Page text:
I can kind of understand the reluctance to write bad evals; nobody really wants to be the one to tell someone that they stink at their job, so they don't say it. Or they're afraid the union, or worse, the lawyers, will get involved, so they don't say it. Then the bad teacher/administrator/janitor/dishwasher/whatever winds up staying on and becoming a fixture, nearly untouchable. How many principals have had to keep lousy employees because the principal before them didn't let them go when they had a chance? How many have traded bad employees from one school to the next in "the dance of the lemons?"
There's a problem, alright, but I don't think this will fix it.

At 11/1/05, 10:22 PM, Blogger Jarrod J. Williamson, Ph.D. said...

California Proposition 74, the teacher tenure initiative proposes to change the California education code (i.e., CA law) to make it easier to fire K-12 public school teachers.

It is being touted in California as a reform in that it claims teachers need to work for a full five years (as opposed to 2 years) before K-12 public school teacher supposedly get "tenure" and thereby have a "job for life" wherein K-12 public school teachers cannot be fired, even if they are unprofessional and poor teachers.

I am a public school teacher in So. Cal. and want to point out we do not get tenure. This is not just a play on words, but we actually do not get tenure.

The Governor claims that Prop. 74 is needed because (a) the school are under-performing in significant part because of bad teachers, and (b) bad teachers cannot be fired because they have "tenure."

There is no such thing as tenure for K-12 public school teachers. For the first two years of our employment, we are on temporary, probationary status where (a) we can be fired mid-year without cause, and (b) our contracts expire at the end of the year unless the school district chooses to re-hire us.

However, if we pass our evalutations for those two probationary years and we are re-hired, we then get permanent teacher status, which only means our contracts do not expire every year.

Once we get permanent status, public school teachers can be (and are) fired for the following reasons according to the California Education Code (i.e., CA law) section 44932:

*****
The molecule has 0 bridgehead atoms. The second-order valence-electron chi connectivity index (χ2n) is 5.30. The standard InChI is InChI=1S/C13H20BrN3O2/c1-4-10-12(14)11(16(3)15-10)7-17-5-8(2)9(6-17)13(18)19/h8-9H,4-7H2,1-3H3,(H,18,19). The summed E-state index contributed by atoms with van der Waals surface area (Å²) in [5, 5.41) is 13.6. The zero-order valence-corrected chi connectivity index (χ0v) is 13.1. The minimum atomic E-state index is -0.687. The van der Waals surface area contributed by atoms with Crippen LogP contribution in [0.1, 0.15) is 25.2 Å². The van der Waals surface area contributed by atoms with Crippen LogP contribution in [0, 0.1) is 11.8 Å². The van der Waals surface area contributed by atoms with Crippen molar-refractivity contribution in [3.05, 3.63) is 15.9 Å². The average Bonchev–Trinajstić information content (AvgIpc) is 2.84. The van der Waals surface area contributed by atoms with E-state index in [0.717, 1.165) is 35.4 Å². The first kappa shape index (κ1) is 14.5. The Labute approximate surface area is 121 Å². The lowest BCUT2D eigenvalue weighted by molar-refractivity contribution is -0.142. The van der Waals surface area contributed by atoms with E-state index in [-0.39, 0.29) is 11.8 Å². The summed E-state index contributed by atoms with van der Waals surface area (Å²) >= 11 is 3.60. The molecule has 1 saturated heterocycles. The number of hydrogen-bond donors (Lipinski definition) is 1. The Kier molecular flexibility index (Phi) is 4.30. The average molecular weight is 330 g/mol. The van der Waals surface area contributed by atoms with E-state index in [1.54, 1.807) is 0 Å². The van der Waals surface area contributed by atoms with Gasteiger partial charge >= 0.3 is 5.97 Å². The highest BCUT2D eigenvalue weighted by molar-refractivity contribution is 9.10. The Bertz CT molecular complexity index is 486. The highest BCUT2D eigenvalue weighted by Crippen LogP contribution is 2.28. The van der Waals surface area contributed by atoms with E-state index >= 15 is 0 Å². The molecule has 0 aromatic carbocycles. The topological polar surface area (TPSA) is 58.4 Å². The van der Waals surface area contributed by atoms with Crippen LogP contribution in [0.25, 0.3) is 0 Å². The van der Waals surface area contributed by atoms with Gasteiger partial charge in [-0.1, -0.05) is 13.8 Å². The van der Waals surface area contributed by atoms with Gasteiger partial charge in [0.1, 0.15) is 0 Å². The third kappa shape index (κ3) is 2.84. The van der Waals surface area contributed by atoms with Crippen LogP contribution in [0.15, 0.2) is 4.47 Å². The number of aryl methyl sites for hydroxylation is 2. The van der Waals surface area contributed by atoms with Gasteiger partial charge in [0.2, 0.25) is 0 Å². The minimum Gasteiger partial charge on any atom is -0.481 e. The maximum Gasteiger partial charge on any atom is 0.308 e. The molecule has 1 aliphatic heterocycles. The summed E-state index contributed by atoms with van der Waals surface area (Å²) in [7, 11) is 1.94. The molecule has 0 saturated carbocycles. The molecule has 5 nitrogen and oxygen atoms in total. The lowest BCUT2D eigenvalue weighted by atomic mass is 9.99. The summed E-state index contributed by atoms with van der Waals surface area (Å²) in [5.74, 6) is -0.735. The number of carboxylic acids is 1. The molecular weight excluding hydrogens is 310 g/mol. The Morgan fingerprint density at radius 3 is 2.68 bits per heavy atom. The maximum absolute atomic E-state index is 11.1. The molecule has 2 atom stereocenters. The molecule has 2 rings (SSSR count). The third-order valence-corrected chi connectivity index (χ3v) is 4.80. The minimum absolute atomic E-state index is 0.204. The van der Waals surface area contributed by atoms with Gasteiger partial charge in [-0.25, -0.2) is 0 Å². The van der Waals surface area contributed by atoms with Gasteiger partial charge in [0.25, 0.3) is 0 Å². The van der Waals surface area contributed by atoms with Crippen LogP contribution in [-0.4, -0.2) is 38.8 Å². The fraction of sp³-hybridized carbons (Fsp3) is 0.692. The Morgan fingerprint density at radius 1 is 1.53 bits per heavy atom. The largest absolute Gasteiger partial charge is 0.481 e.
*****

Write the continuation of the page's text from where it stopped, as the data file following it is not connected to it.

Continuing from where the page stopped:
(1) Immoral or unprofessional conduct.

(2) Commission, aiding, or advocating the commission of acts of criminal syndicalism, as prohibited by Chapter 188 of the Statutes of 1919, or in any amendment thereof.

(3) Dishonesty.

(4) Unsatisfactory performance.

(5) Evident unfitness for service.

(6) Physical or mental condition unfitting him or her to instruct or associate with children.

(7) Persistent violation of or refusal to obey the school, laws of the state, or reasonable regulations prescribed for the government of the public schools by the State Board of Education or by the governing board of the school district employing him or her.

(8) Conviction of a felony or of any crime involving moral turpitude.

(9) Violation of Section 51530 or conduct specified in Section 1028 of the Government Code, added by Chapter 1418 of the Statutes of 1947.

(10) Knowing membership by the employee in the Communist Party.

(11) Alcoholism or other drug abuse which makes the employee unfit to instruct or associate with children.

In addition, the only permanency we have to our positons is that, if we are to be fired, we are entitled to 90 days notice (cf. Ca Ed. Code section 44939) in which we are allowed to a hearing to determine whether such charges are actually true.

That's it. That's the sum total of teacher "tenure."

The Governor in proposition 74 wants to extend our propationary status from 2 years to 5 years, longer than any other civil servant, and then wants to remove our right to have a hearing before we are fired.


Jarrod J. Williamson, Ph.D.

We sleep safely in our beds because rough men stand ready in the night to visit violence on those who would do us harm.

At 11/1/05, 10:23 PM, Blogger Dan Edwards said...

Bravo! Bravo! Bravo! VERY Well Said!

Another really bad thing about Prop 74 is that there is nothing in it about administration/the district/etc. doing anything to help out a tenured teacher who is now receiving 'bad' evaluations.

Ms. C., Too bad you can't come out here to vote NO with us. By the way, the "author" of this horrid proposition is my own rep. in the Calif. State Legislature, Mrs. Bonnie Garcia. She has lost much credence with me.

At 11/1/05, 10:43 PM, Blogger Jim Connolly said...